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WorkQuest Compliance and Training Seminars

By May 11, 2020May 19th, 2020Blog

Community rehabilitation programs (CRPs) are responsible for adhering to a specific set of guidelines and requirements in order to be considered eligible for participation within the State Use WorksWonders Program. To aid CRPs in maintaining compliance with these requirements, WorkQuest hosts annual compliance and training seminars.

Beginning this summer and continuing through this fall, these compliance and training seminars cover a range of topics relating to CRP participation within the WorksWonders Program, such as reviewing requirements to participate in the Program, governmental contracting, and procurement procedures and laws. These seminars serve as an invaluable tool for members who wish to utilize the benefits of the Program to their full potential, all in the aim of employing Texans with disabilities.

The seminars cover general informational items about the Program and its administrative body, the Texas Workforce Commission (TWC), such as the statutes and rules that govern the Program, the role of the TWC Purchasing from Persons with Disabilities (PPD) Advisory Committee, and the role WorkQuest plays acting as a liaison between TWC, the PPD Advisory Committee, state agency and political subdivision customers, and the CRPs themselves. More specifically, the seminars review the documentation required of each CRP to be eligible for participation – certification and recertification forms, state use wage reports, documentation of disability forms, state set-aside agreements, and cost analysis forms – as well as provide an overview of the processes by which products and services contracting are completed and assigned – cost analysis, cost proposal, cost breakdown, program eligibility requirements, product assignment processes and criteria, and value added statements.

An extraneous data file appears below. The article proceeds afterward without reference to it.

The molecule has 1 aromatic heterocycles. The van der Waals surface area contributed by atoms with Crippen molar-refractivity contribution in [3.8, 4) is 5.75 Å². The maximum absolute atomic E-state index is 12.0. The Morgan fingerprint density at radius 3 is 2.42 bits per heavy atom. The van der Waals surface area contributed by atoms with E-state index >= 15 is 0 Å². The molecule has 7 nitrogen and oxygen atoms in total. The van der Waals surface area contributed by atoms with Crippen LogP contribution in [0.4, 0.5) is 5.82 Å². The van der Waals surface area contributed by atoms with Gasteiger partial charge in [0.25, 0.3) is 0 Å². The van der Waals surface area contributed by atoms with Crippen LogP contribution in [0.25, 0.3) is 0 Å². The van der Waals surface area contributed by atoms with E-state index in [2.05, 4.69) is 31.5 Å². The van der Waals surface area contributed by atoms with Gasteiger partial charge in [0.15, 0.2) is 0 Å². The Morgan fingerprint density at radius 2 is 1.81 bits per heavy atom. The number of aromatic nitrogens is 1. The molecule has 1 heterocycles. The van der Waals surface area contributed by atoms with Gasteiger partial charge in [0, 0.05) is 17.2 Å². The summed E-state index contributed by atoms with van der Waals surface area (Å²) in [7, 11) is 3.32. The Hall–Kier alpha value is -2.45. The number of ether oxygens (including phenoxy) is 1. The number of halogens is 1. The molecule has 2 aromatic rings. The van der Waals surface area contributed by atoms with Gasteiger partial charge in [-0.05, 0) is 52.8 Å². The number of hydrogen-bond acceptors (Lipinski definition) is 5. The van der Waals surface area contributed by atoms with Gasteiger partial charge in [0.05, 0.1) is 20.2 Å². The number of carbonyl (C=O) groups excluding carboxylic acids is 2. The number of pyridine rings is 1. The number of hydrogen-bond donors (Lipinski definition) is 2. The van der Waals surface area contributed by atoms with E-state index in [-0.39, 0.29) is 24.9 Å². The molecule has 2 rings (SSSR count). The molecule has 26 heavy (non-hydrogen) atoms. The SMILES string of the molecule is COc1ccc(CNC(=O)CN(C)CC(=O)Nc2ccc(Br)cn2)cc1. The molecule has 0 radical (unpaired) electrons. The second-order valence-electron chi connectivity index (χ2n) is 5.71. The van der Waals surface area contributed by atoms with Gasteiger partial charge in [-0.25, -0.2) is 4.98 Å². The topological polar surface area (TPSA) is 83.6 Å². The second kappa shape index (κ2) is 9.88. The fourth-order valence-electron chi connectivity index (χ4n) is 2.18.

Since 2015, WorkQuest has been implementing Competitive Integrated Employment (CIE) curriculum into its yearly trainings. This year, staff from TWC’s Vocational Rehabilitation (VR) department were in attendance to review these criteria with seminar attendees. Topics covered during their presentation included a review of the components that constitute competitive integrated employment – competitive earnings, integrated location, and opportunities for advancement – as well as an overview of the considerations that VR counselors follow when determining if a particular workplace setting can be considered competitive and integrated.

If you wish to learn more about attending a seminar near you, please visit the WorkQuest website,, or call our main office to receive more information. Seminars are also available to view online at